I didn’t know Tarvaris Jackson. I didn’t get to chat with him in the locker room. Didn’t get to see him play much in person. Didn’t have the opportunity to go behind the curtain with the former Seahawks quarterback.
But in the wake of his tragic death Sunday night, I can write with confidence that he was one of the toughest athletes to ever suit up in Seattle. And we’ve had a lot of tough ones up here.
Jackson died after his car struck a tree and turned over a few miles outside of his native Montgomery, Alabama. The 36-year-old left behind his wife Lakitta and children Tarvaris, Takayla and Tyson.
It’s another case of an athlete leaving this world way too early — another reminder to tell your loved ones how much they mean to you whenever possible.
But if we’re talking about a legacy between the lines, Jackson’s was clear: Pain was no object.
Jackson played 15 games for the Seahawks in 2011 with a partially torn pectoral muscle. This would be a nuisance for a player of any position, but is particularly hindering for a man tasked with throwing the ball 30 times a game.
And yet, Jackson was still able to pass for 3,091 yards while completing 60.2% of his attempts. It was the best season of his career.
You have to be able to play hurt if you want to make it in the NFL. Jackson, however, seemed to play better hurt.
The Seahawks went 7-9 that season and missed the playoffs, but Jackson was 7-7 in the games he started. Given that the 49ers were 13-3 that year, a postseason berth was never really in play, but the contributions from “T-Jack” were still noteworthy.
Obviously, things changed the next season when Russell Wilson emerged as the starting quarterback. But Jackson’s work the year before made the Seahawks want to bring him back as a backup in 2013, 2014 and 2015.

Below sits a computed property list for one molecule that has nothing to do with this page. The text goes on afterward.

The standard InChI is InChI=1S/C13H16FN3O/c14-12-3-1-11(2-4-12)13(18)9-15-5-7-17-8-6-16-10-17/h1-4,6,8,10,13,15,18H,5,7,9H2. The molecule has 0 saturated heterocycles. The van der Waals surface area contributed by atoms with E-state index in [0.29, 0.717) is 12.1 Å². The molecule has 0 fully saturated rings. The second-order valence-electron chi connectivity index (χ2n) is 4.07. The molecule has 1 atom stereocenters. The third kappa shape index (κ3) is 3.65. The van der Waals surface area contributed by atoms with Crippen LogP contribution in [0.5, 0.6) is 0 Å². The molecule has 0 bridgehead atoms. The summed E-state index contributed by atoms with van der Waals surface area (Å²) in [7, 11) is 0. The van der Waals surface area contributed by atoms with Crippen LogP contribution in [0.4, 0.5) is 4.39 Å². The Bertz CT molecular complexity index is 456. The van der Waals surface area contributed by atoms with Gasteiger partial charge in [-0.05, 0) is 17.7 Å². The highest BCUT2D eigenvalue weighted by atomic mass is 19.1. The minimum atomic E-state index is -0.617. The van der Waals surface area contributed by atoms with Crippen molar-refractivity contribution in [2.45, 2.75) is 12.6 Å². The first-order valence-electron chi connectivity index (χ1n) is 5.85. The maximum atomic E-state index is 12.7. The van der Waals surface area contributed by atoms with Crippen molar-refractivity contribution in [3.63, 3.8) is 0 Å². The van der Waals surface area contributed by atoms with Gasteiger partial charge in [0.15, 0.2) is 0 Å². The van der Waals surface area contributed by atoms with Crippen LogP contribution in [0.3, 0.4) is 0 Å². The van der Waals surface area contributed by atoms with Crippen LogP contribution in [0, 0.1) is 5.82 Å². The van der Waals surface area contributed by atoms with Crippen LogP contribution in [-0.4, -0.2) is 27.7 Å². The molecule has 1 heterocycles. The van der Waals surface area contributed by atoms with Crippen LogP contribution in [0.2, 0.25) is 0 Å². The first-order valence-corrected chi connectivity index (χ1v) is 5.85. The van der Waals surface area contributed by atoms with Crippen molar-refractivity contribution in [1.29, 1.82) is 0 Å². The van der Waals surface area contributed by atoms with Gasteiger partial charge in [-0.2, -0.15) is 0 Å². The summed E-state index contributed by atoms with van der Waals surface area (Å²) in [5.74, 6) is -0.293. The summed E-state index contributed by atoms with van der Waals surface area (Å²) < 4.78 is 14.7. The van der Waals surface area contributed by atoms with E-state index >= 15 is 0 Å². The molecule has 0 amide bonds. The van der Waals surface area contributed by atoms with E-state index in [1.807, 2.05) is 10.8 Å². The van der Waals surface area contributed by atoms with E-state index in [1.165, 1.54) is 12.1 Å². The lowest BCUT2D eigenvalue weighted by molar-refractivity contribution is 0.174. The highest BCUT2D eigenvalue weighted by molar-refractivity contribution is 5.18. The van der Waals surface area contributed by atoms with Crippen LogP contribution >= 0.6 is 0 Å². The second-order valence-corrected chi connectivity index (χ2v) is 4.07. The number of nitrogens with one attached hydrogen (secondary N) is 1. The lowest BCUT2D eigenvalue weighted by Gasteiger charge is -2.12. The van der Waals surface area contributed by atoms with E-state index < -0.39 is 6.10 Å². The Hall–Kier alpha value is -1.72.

Did he see much action? No. Wilson has missed only two meaningful plays in his career. But Jackson was a viable option for a defensive juggernaut, and likely would have had success had he gotten on the field.
Seahawks coach Pete Carroll called him a “tremendously tough football player and competitive kid that battled for us” when the team re-signed Jackson in 2013. And on Monday the Seahawks tweeted that “T-Jack earned the respect of the organization and teammates with his competitiveness, toughness and professionalism.”
As was the case with former Huskies football coach Jim Lambright, who died last month, “tough” seems to be Jackson’s universal description. And when you play in a league composed of some of the toughest men in the world, that’s a pretty honorable tag.
Of course, Jackson’s legacy does have a significant blemish. In 2016 he was charged with aggravated assault with a deadly weapon for allegedly pulling a gun on his wife. He was 33 at the time, and even though the charges were dropped, he never signed with another NFL team.
Baldwin tweeted: “Sad day. TJack showed love, real love. One of the realist I’ve ever known. Rest In Peace my brotha.”
And though he didn’t play much of a role in Seattle’s championship run, play the final series in the 43-8 win over Denver in the Super Bowl, and later got a ring.
Jackson finished his NFL career having played 10 seasons while tallying 7,263 passing yards and 39 touchdowns. He went 8-4 as a starter with the Vikings in 2007, but other than the 2011 season with the Seahawks, he served primarily in a backup role.
Is he a legend? No. But he was tough as hell, and it’s tough to see him go.